Walkers step up for charity
Pair hiking across US to raise cash for homeless
Grand Junction has been playing host to two industrious walkers for the past few days, a pair of 24-year-olds who are in the middle of a 3,000-mile cross-country walk from Long Island, New York, to San Francisco.
They hope to see the U.S. at a lingering pace and raise money to help the homeless in the process.
Abby Bongaarts and Danny Finnegan left Long Beach, New York, on foot on March 1. After walking and camping their way across New York, Pennsylvania, Ohio, Indiana, Kansas and many other states, including the most mountainous heights of Colorado, they arrived at a family friend’s home in Grand Junction on Saturday night, two-thirds of the way into their trip.
Aside from fundraising for JOIN, a Portland, Oregon, homeless shelter where the two met in 2015 during a service year with AmeriCorps, the goals of their journey are simple.
“Just to walk and write and think,” said Finnegan.
“And meet people,” added Bongaarts.
And meet people, they have. Concerned citizens will often stop their cars when they see the pair walking along the roadside and ask them if they’re all right.
“We stand out with our cart,” said Bongaarts, referencing the three-wheeled flatbed they pull behind them as they go. It’s stacked with camping equipment, food, weather protection and two large backpacks, everything the pair need to survive. The cart is specially made for long-distance trips by a stroller company.
Bongaarts said that once people stop and find out what she and Finnegan are doing, a barrage of enthusiastic questions usually follows. And no one has been anything but friendly.
The two recall a couple who they met just outside of Columbus, Ohio, in particular.
The two walkers stopped and asked to pitch their tent in the couple’s backyard. The couple said yes, then invited the two in to take showers and do their laundry. Then, the couple invited the travelers to join them for dinner — including homemade margaritas — and then asked if Bongaarts and Finnegan would like to stay the night in the bedrooms of their sons, who were away from home in the military.
Finnegan said he’s learned from these kinds of experiences that cruel people are in the minority, though they often get the most attention. “The majority of people are kind and generous,” said Finnegan.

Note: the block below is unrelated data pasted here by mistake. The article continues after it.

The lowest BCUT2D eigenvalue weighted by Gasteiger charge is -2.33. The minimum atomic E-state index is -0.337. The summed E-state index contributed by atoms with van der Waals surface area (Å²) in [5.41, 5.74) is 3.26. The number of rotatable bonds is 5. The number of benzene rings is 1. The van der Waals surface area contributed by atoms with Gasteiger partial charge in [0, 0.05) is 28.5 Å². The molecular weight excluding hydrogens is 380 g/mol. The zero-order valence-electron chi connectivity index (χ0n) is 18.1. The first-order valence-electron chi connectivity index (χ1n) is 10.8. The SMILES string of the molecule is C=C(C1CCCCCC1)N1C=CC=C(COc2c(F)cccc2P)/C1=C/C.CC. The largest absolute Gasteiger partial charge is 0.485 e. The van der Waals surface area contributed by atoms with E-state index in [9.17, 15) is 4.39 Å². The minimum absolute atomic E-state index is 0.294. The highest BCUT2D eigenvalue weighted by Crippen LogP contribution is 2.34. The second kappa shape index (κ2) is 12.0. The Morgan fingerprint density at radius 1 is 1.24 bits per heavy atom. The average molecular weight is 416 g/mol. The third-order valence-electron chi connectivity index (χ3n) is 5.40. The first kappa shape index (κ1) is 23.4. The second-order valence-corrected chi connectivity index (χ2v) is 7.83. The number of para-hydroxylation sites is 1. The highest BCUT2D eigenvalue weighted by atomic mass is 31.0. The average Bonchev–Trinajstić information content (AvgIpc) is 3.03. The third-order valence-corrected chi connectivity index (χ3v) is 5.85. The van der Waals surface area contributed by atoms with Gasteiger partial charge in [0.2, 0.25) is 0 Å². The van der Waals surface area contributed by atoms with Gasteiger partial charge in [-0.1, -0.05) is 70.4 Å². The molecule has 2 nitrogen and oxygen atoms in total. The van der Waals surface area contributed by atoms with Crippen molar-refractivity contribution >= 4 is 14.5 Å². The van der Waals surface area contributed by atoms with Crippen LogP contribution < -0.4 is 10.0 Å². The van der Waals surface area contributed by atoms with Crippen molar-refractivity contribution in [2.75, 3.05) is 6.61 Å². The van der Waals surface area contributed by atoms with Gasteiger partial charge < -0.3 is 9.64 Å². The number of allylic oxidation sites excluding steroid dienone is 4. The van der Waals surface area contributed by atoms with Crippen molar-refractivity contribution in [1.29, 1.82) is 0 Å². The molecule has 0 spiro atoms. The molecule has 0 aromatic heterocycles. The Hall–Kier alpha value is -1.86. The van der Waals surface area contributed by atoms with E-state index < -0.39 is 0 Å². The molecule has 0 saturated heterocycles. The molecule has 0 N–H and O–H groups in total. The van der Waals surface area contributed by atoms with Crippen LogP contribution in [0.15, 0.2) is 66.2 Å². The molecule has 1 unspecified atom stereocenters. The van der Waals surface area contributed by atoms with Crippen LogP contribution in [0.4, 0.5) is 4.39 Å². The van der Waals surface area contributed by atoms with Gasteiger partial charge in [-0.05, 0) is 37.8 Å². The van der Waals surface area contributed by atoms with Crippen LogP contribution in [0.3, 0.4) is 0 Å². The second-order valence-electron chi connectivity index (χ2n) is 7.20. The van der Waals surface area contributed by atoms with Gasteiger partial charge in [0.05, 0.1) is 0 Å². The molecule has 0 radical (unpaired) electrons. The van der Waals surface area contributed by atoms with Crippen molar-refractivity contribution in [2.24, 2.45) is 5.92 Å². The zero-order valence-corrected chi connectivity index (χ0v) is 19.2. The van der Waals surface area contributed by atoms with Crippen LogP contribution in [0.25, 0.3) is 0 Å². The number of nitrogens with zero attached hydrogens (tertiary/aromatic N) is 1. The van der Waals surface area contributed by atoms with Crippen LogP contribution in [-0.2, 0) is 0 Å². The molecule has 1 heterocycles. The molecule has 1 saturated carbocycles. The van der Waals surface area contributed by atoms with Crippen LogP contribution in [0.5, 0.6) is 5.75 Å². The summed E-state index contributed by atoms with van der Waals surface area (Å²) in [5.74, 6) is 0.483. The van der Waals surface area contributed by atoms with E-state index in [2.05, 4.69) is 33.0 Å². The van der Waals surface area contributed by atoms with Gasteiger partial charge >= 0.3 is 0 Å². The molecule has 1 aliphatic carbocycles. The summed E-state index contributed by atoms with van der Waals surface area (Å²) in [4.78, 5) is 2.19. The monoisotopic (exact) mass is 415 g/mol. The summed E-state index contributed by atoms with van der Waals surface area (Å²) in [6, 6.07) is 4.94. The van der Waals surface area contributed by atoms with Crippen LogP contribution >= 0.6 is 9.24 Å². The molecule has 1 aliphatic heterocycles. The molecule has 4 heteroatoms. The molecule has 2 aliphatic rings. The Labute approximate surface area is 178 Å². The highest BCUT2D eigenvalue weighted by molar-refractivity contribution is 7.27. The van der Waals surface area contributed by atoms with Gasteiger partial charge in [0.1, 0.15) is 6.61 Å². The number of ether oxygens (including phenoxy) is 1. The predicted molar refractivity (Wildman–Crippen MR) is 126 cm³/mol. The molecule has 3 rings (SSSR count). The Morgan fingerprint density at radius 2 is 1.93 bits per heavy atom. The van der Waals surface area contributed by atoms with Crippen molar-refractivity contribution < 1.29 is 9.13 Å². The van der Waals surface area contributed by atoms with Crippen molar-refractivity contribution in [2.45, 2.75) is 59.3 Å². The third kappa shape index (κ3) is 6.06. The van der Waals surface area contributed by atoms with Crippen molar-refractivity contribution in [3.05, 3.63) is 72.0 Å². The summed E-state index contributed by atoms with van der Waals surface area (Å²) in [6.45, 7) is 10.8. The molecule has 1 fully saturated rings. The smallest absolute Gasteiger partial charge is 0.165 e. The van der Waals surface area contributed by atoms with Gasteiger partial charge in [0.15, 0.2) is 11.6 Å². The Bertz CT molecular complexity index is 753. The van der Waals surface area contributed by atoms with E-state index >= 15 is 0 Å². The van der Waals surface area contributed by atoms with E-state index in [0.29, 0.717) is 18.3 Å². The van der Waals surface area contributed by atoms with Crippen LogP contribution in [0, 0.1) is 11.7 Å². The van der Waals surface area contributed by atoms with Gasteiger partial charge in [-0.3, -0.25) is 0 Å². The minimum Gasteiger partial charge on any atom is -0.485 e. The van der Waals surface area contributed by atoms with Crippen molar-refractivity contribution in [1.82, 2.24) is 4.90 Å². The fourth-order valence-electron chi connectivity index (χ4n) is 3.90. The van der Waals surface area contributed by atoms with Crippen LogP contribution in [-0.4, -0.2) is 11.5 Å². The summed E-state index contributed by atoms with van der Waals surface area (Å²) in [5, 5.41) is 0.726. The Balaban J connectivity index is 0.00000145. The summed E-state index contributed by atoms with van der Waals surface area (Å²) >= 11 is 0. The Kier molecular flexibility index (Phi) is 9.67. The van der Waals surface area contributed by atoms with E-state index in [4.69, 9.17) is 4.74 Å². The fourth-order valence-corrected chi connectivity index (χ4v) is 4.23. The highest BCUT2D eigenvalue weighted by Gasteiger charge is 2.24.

Many folks the travelers have met along their journey stay in touch through Facebook or text messages, checking in on the pair’s progress and safety.
The most danger the walkers have faced is from car traffic on the roadways, they said, people text messaging or not paying attention. Other than that, they’ve been challenged by the weather — a snowstorm shortly after they started in the spring and now the high desert heat of the Western Slope and Utah — and by their own bodies.
“I thought at some point my feet wouldn’t hurt anymore,” said Bongaarts, who’s on her third pair of running shoes, while Finnegan is on his fourth. “Walking 20-plus miles a day takes a toll,” Bongaarts said.
But the two are so far indomitable. After only two days’ rest and respite from the sun, they’re hitting the road again, leaving early this morning with Green River, Utah, on the horizon.
“I just really like walking,” said Bongaarts. “You get to experience things differently at a walking pace.”
Walking across the country is something she has wanted to do for years. When she met Finnegan in Oregon, she found a willing companion.
“It seemed like a challenge to me,” said Finnegan, one that would test him both physically and mentally.
The two left AmeriCorps in August last year and returned home for a year, to St. Louis Park, Minnesota, and Rockville Centre, New York, respectively, in order to work and save up for their walk.
The two expect to reach San Francisco in mid-September. From there, they plan to unceremoniously return to their home turf and continue to pursue their career goals, Bongaarts as a social services case worker and Finnegan as a social services lawyer.
They invite people to follow them and donate to their cause on their blog, walkacrossamerica2017.com. They also deposit any cash people give them along the way into their fundraising account.